According to the key messages of the Policy Brief, meeting the climate challenge means:
1. Acting now

Uncertainty about the future cannot be an excuse for inaction today; if the world is to limit the global temperature increase to well below 2°C above pre-industrial levels by the end of this century, action must be taken immediately. Securing water for communities, economies and ecosystems is critical for poverty reduction, green energy transformation and creating a buffer from natural disasters. Climate policy must address water across all sectors of the economy and the environment to ensure a climate-resilient and sustainable future for all.

2. Considering water as part of the solution

Improved water management, including sanitation, is an essential component of successful climate mitigation and adaptation strategies, as called for in the 2015 Paris Agreement. Water is also key to attaining the goals and targets of the Transforming our World: the 2030 Agenda for Sustainable Development and the Sendai Framework for Disaster Risk Reduction 2015–2030. Climate-resilient water management can therefore act as a mechanism of coherence among these global frameworks.

3. Improving water management practices

As countries begin to review and implement their national plans in the context of the Paris Agreement, there is a unique opportunity to improve and enhance water management practices in ways that will allow communities, countries and basin authorities to make confident, risk-informed decisions that can help to increase climate resilience, improve ecosystem health and reduce the risk of water-related disasters.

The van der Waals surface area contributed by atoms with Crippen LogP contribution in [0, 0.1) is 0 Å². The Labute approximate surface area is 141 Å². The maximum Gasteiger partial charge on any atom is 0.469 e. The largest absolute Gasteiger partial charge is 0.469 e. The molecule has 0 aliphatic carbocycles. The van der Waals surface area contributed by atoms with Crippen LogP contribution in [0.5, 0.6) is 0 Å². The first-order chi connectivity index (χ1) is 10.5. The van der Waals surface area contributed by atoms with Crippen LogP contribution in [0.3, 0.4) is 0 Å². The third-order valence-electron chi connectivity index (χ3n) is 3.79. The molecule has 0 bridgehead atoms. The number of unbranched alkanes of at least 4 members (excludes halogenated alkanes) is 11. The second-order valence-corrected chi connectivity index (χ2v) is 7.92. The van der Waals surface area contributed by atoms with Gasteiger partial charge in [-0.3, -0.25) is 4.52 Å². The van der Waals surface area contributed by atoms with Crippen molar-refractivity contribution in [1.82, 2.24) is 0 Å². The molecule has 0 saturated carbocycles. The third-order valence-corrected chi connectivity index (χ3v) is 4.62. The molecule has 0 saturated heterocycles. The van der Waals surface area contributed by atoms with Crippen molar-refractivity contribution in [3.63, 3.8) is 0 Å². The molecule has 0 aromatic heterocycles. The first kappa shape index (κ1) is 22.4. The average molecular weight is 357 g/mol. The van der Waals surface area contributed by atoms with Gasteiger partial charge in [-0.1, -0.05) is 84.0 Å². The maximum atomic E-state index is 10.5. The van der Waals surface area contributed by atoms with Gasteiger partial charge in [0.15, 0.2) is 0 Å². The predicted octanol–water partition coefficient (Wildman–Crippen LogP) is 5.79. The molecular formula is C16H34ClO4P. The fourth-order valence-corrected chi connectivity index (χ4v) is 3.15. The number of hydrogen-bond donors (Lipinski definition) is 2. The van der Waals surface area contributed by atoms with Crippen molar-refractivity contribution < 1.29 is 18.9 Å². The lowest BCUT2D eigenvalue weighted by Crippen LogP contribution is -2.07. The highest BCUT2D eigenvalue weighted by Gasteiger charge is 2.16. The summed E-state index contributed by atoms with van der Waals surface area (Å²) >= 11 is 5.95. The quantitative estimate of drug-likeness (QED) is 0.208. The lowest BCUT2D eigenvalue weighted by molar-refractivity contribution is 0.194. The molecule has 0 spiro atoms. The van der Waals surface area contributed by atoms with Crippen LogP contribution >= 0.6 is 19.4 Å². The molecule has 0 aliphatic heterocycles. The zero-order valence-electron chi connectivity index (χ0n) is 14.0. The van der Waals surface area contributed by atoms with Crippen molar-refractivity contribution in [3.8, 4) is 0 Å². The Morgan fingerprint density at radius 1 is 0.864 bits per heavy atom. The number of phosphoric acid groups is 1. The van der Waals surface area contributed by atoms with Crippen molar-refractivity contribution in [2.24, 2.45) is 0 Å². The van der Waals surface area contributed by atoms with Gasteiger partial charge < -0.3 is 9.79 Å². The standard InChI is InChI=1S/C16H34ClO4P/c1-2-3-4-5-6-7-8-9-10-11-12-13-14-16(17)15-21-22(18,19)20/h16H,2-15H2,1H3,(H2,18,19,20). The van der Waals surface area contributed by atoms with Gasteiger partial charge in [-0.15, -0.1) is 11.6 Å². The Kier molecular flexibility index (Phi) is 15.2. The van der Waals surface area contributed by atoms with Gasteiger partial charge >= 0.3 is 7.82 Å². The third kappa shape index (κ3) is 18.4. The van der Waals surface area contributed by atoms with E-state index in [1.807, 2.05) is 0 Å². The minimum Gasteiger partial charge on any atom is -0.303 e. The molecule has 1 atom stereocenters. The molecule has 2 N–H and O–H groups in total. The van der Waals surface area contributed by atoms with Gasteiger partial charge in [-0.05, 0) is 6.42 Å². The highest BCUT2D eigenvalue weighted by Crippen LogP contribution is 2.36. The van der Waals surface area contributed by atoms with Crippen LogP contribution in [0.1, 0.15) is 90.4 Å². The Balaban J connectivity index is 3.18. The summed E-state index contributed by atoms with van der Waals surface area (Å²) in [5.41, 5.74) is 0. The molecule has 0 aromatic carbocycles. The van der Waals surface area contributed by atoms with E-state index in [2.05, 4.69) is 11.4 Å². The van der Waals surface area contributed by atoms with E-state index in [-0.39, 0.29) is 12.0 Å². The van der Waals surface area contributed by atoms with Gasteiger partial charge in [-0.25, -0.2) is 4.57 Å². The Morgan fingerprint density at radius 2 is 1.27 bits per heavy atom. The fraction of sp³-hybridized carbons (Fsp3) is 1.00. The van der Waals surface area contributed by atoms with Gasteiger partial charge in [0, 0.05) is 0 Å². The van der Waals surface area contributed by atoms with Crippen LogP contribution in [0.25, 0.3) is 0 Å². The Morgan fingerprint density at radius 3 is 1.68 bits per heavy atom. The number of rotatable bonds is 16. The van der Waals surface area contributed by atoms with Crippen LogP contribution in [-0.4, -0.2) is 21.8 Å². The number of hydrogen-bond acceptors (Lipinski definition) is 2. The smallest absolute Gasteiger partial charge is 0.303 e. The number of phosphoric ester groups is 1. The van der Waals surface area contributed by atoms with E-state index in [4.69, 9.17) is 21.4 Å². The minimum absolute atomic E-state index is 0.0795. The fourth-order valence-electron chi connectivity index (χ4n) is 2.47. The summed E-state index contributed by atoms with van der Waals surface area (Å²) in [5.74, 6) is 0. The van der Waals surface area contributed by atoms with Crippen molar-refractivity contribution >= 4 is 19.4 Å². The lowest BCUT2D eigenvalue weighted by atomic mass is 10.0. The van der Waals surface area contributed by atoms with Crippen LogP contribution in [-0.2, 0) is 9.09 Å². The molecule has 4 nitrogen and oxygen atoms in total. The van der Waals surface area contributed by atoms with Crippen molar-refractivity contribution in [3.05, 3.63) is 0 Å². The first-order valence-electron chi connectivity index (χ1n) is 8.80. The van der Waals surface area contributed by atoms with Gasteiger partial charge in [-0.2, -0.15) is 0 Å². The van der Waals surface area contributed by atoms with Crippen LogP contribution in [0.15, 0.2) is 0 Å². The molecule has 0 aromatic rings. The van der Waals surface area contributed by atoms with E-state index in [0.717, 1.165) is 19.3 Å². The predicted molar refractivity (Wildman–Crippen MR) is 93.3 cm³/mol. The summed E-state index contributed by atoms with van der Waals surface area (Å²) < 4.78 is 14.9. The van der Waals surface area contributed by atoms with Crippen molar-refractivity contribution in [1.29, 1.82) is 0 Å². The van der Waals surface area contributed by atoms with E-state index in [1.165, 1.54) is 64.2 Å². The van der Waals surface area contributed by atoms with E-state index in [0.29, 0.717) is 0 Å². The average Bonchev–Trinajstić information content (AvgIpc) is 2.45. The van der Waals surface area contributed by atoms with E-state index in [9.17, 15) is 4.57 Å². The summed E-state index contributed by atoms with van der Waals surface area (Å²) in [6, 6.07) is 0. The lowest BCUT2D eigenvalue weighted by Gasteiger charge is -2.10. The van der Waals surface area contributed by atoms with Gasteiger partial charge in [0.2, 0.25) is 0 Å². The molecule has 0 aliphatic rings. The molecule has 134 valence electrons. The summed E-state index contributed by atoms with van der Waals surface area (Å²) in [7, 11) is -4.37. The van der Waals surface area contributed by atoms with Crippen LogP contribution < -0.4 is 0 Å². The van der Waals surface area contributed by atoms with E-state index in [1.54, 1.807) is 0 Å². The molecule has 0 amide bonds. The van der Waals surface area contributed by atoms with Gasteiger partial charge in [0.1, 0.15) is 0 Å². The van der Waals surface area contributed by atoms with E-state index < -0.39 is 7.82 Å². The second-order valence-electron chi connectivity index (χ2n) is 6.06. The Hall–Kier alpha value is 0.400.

4. Ensuring transboundary cooperation in adaptation

Transboundary cooperation is needed to address climate impacts that cross national boundaries (for example, droughts or flooding of transboundary rivers), to avoid maladaptive consequences from a basin perspective and to harness the potential co-benefits of improved regional cooperation, such as reduced uncertainty due to exchange of data, peace and stability, enlarged planning space, and shared costs and benefits.

5. Rethinking financing

Climate finance for water resource management and sanitation supports community climate resilience and job creation at the local level and helps to improve sustainable development outcomes. Innovative, blended finance solutions for water and climate, such as green and blue climate bonds, can help to leverage climate investment across the economy. Barriers to increased access to climate finance, such as lack of capacity and lack of institutional coordination, must be urgently addressed.

Read the UN-Water Policy Brief on Climate Change and Water

Note to editors

Over the last decade, floods, storms, heat-waves, droughts and other water-related events have caused more than 90% of major natural disasters. (UNDRR, 2015)

An estimated 3.6 billion people worldwide now live in areas that are potentially water scarce at least one month per year (UNESCO, 2018)

Today 1 in 3 people or 2.2 billion people around the world lack safe drinking water. (WHO/UNICEF 2019)

700 million people worldwide could be displaced by intense water scarcity by 2030. (Global Water Institute, 2013)

By 2050, rising populations in flood-prone lands, climate change, deforestation, loss of wetlands and rising sea levels are expected to increase the number of people vulnerable to flood disaster to 2 billion. (UNESCO, 2012)

About UN-Water

UN-Water coordinates the efforts of UN entities and international organizations working on water and sanitation issues. Over 30 UN organizations carry out water and sanitation programmes, reflecting the fact that water issues run through all of the UN’s main focus areas. UN-Water’s role is to coordinate so that the UN family ‘delivers as one’ in response to water related challenges.